Honda's pleasantly redesigned 2006 version of its four-year-old Civic Hybrid represents one of the machines of the moment, with incentives for hybrid drivers mounting and pump prices remaining high.
Its system – Integrated Motor Assist (IMA) – mates an electric motor to a 1.3-liter four-cylinder engine (110 h.p. combined). Stop and the engine shuts down; let up on the brake and, with a slight shudder, you're running again. (You can't creep along in full-electric mode.) In mixed-use driving, our test Civic achieved better than 40 m.p.g. (Some hybrid drivers learn to squeeze out even more mileage; see blogs.csmonitor.com/weekend_zone/.)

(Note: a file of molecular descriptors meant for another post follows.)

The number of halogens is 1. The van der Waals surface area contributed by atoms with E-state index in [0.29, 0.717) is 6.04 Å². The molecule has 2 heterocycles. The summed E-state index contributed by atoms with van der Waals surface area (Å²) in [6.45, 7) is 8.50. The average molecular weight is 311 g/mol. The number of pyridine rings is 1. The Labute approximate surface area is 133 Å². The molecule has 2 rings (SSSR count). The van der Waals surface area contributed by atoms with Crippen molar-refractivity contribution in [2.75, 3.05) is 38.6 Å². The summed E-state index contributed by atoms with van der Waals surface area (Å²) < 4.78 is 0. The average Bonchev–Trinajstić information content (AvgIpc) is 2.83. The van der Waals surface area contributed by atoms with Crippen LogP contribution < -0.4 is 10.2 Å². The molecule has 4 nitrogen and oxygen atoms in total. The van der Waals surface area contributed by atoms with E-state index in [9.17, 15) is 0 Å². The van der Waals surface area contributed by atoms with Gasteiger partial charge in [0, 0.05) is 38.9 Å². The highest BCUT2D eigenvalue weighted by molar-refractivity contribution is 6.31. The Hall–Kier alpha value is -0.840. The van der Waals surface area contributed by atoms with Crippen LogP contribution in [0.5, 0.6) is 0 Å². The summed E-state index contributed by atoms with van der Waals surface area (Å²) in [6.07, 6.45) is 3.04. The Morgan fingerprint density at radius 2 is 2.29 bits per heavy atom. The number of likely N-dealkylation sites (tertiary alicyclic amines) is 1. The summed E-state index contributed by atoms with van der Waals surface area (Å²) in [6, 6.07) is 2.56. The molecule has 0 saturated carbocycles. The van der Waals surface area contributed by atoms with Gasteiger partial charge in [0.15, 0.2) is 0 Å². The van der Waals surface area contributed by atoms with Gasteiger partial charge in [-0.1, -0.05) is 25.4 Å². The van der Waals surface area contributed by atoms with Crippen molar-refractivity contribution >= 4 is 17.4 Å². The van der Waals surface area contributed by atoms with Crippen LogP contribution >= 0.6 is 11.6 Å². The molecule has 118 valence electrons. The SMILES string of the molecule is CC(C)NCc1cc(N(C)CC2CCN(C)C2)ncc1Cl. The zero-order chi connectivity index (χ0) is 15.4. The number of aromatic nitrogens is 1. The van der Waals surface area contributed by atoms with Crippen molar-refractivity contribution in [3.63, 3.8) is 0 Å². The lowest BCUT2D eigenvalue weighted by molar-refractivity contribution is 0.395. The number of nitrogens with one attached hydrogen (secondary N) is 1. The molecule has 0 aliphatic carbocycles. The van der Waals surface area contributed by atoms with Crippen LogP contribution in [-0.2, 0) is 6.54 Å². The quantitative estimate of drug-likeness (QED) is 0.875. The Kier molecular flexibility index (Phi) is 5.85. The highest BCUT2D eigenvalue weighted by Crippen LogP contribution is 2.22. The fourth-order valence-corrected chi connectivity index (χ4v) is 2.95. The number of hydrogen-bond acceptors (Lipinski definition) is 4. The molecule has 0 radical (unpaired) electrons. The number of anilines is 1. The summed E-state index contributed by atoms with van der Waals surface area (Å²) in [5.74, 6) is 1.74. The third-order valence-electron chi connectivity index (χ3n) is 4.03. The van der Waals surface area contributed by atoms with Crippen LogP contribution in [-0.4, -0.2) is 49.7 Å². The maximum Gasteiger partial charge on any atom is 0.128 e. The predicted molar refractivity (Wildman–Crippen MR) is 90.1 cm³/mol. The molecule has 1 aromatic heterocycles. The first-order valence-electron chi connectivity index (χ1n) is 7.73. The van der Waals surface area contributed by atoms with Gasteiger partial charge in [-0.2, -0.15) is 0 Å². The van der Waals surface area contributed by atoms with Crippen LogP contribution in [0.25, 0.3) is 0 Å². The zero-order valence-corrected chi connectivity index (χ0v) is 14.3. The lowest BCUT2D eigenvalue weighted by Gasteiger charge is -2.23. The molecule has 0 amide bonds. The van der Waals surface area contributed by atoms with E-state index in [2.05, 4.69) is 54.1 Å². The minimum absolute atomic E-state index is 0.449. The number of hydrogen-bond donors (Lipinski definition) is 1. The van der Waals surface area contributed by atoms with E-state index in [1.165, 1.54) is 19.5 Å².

Mash the accelerator and the electric assist adds low-end torque, though after that the car still revs like any earnest little four-banger. Brake or decelerate and a gauge shows the regenerative charge to the battery, which is stored upright behind the rear seat (preventing that seat from folding down).
The roomy interior has that spaceship feel that hybrids impart: A digital speedometer, tucked deep near the windshield, is flanked by a real-time m.p.g. indicator and a gas gauge that stays pegged for days. Controls are intuitively arrayed. Audio system is XM-ready. Green car, high safety ratings, and a price in the low- to mid-20s? Yeah, that works for us.